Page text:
The music blared through the speakers, and Chuck Berry
In his spirited voice, sings how it’s
Got to be rock and roll music, if one wants to
Dance with him, on the mic,
The noise dialed all the way up,
And the three boys, rolling around the neighbourhood
In their Type 2 VW, dressed in their bellbottoms,
The bellbottoms they loved, more than rock and roll itself
Maybe more than their cigarettes and their beer,
Of which they’d started finding a liking to.
It was ten in the morning, when they’d
Set out on the road, a mix tape plugged into the sound system,
And the noise, the sweet, wonderful noise,
Of the raw guitar, the beating thump of the drums
And Chuck (which would be followed by Freddy,
Then Lenon, and maybe there was Dylan, Hendrix
And Credence Clearwater in there too)
Made for a perfect, crisp morning, a morning where
The wind smelled of the ocean, a cool, fragrant breeze flowed about
And the air electrified with a current of excitement.
The sun glinted off the red hood of their van,
And the driver, a lanky redhead with thick sideburns and sunglasses
That never took off of his face, shifting gears on auto pilot,
Distracted by the thoughts of
The kiss he’d shared with this girl (whom he’d met
In the cinemas a week ago),
And the sweetness of her lips, and
The strawberry flavoured lipstick she wore,
That stayed with him all night,
Didn’t notice the speed bump ahead, and bounced the van off of it.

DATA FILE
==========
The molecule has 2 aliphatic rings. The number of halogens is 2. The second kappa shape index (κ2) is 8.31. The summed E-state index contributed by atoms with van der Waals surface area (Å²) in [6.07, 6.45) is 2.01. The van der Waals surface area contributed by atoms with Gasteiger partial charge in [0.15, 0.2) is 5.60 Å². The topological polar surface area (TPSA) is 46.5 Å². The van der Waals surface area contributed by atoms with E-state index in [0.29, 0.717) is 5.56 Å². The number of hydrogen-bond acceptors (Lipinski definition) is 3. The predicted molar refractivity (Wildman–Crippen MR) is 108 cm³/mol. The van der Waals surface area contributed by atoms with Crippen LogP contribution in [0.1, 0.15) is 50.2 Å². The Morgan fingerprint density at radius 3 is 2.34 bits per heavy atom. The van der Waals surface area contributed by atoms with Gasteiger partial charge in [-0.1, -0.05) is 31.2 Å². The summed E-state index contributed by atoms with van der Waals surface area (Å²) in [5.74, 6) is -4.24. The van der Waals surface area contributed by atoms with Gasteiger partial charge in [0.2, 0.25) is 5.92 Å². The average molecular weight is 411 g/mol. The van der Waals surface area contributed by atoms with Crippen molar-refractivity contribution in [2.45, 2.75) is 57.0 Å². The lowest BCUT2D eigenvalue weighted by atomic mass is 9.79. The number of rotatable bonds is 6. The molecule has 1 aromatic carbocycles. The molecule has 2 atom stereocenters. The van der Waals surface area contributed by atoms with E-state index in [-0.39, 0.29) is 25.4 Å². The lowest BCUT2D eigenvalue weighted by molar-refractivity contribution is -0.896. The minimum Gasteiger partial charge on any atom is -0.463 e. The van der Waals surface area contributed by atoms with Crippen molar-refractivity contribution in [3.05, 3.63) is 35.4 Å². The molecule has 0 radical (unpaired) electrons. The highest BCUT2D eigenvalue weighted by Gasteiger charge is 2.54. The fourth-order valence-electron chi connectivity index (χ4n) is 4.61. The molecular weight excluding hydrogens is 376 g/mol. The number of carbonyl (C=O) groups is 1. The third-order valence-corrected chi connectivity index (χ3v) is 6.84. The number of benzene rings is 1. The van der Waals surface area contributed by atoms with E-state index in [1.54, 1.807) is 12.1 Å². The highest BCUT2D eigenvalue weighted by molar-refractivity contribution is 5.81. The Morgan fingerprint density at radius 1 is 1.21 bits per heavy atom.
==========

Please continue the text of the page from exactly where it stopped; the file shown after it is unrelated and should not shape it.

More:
His friend sitting out back, drinking a soda, spilled it on
His bellbottom. The bellbottom he cherished, the bellbottom
He wouldn’t sell for even for a hundred Jimi Hendrix records.
“What the hell?” he screamed from out back.
“What, man?” Mr. Sideburns called back. “You almost scared me!” And,
When he saw from the rear view mirror Mr. Spilled Pants’ pants,
He cracked up into a hearty laughter. Tears spilling down his face,
The cackle uncontrollable, that even the ladies walking by,
In their bikinis, and their hair styled in Farah Fawcett’s flip
Walking to the beach for a day in the sun, stopped, looking
Amused. Breaking into a laugh themselves, they shook their heads,
Said, “Silly boys,” and walked away.
Chuck ended his piece, and then came on Queen.
Mercury screamed he wants to break free, because he’s
Tired of the lies.
While the third boy, sitting next to Mr. Sideburns,
In his blue bellbottoms, his hair falling behind him
In a shaggy, unkempt mullet,
Saw one of the women, as their gaggle
Passed by the row of pines along the side of the road,
Turning back, and looking at him. A demure, coy smile,
On her lips. A smile that melted Mr. Blue Bellbottom’s heart.
The smile lasted just a second, because, in the next, the womenfolk
Turned the corner, and headed to the ocean, where, slapping
Lotion on themselves, and their magazines with them,
They’d make the best of the day soaking up the sun.
Mr. Spilled Pants got up from his seat, gave Mr. Sideburns
A light smack at the back of his head, eliciting
A “Hey, what was that for?” from Mr. Sideburns.
And then he, Mr. Sideburns, unbuckled his seatbelt, and turned around
To return the favour to Mr. Spilled Pants.
Mr. Blue Bellbottom, though, hypnotized by that smile,
And the curve of that lady’s luscious lips, and the mascara on her eyes,
And the way her slender legs carried her, felt his heart flutter.
While Mercury, on the speakers, was finishing his set,